The actual number of members has slightly dipped since 2018, from 1,225 members that year to 1,112 as of July 2020, McGinness says. (He adds that the HIA will soon be rolling out a new membership program with adjusted fees in an attempt to create “a membership program that has more value.”)

Hall, on the other hand, disputes McGinness and says the HIA owes the chapters much more. He adds that it’s “absolutely incorrect” that the HIA disbanded the chapters because they weren’t bringing in enough funding.

“We wouldn’t get the check until three to six months after members joined. Nobody really knows how that process has worked from the get-go,” Hall says. “We were totally willing to work 110% of the way with them on working to pay it back up until a couple weeks ago. The talks just broke down.”

Hall also asserts that membership has been rising since 2018—the year hemp became federally legal. He did not provide specific membership figures either, but Hall says it’s because the HIA hasn’t provided them.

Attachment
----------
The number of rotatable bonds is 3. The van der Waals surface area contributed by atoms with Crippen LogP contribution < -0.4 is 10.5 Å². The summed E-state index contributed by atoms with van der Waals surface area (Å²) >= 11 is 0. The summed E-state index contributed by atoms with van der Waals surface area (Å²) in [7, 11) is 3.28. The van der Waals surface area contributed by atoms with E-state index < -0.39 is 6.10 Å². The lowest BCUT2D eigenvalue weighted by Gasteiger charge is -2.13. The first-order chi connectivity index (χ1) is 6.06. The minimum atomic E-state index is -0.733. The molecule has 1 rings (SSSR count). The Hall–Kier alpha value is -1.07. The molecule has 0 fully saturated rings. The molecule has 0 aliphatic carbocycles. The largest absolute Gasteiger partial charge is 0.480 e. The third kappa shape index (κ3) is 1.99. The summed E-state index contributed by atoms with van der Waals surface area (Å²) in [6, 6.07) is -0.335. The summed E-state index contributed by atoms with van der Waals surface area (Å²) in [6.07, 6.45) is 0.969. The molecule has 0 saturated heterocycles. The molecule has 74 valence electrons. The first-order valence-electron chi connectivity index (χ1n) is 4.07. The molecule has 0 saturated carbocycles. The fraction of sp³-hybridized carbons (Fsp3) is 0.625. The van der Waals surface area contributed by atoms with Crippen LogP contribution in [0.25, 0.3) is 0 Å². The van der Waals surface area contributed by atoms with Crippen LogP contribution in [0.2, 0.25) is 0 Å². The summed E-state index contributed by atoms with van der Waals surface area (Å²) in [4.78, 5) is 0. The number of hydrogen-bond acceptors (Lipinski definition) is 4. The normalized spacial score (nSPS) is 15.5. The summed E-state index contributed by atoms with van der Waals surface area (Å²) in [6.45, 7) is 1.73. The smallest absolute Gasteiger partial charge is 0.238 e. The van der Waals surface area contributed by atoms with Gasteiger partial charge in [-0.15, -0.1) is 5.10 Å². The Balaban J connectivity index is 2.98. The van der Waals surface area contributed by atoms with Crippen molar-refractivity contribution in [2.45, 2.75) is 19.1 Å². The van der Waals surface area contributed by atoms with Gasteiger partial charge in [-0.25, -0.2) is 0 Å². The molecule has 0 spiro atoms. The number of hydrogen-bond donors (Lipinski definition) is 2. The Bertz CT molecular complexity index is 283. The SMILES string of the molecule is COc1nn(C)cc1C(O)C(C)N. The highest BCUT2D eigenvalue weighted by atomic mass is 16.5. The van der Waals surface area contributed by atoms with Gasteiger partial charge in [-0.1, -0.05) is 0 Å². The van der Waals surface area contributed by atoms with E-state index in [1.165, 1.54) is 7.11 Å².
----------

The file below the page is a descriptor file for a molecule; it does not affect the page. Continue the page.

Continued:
“We haven’t gotten membership numbers since the beginning of the year, but last year was the biggest growth in the hemp industry that anybody’s ever seen,” Hall says.

Membership Tracking and Other Problems

Spotty record keeping and website issues are among other problems Hall and other chapter heads say they’ve had with the HIA.